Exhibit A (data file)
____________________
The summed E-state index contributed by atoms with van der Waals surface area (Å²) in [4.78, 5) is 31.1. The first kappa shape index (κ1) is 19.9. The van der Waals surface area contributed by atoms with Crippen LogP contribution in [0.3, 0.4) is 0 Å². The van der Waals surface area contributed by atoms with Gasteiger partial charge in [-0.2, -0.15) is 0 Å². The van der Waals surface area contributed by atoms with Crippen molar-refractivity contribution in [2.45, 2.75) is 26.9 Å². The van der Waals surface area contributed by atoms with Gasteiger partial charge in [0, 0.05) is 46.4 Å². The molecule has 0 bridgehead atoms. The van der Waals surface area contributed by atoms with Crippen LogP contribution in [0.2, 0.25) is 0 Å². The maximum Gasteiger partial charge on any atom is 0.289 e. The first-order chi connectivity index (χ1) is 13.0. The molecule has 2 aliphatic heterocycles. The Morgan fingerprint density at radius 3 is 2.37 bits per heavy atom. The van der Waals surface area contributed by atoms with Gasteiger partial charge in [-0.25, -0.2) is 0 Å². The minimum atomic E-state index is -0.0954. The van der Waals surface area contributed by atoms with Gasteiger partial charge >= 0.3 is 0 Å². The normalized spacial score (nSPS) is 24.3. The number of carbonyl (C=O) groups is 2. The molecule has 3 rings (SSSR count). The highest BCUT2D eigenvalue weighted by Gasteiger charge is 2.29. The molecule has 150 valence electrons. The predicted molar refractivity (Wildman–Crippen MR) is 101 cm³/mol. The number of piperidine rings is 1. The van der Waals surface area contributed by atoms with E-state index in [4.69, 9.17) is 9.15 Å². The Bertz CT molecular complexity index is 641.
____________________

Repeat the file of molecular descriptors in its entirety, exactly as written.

The summed E-state index contributed by atoms with van der Waals surface area (Å²) in [4.78, 5) is 31.1. The first kappa shape index (κ1) is 19.9. The van der Waals surface area contributed by atoms with Crippen LogP contribution in [0.3, 0.4) is 0 Å². The van der Waals surface area contributed by atoms with Gasteiger partial charge in [-0.2, -0.15) is 0 Å². The van der Waals surface area contributed by atoms with Crippen molar-refractivity contribution in [2.45, 2.75) is 26.9 Å². The van der Waals surface area contributed by atoms with Gasteiger partial charge in [0, 0.05) is 46.4 Å². The molecule has 0 bridgehead atoms. The van der Waals surface area contributed by atoms with Crippen LogP contribution in [0.2, 0.25) is 0 Å². The maximum Gasteiger partial charge on any atom is 0.289 e. The first-order chi connectivity index (χ1) is 13.0. The molecule has 2 aliphatic heterocycles. The Morgan fingerprint density at radius 3 is 2.37 bits per heavy atom. The van der Waals surface area contributed by atoms with Gasteiger partial charge in [-0.25, -0.2) is 0 Å². The minimum atomic E-state index is -0.0954. The van der Waals surface area contributed by atoms with Gasteiger partial charge >= 0.3 is 0 Å². The normalized spacial score (nSPS) is 24.3. The number of carbonyl (C=O) groups is 2. The molecule has 3 rings (SSSR count). The highest BCUT2D eigenvalue weighted by Gasteiger charge is 2.29. The molecule has 150 valence electrons. The predicted molar refractivity (Wildman–Crippen MR) is 101 cm³/mol. The number of piperidine rings is 1. The van der Waals surface area contributed by atoms with E-state index in [4.69, 9.17) is 9.15 Å². The Bertz CT molecular complexity index is 641.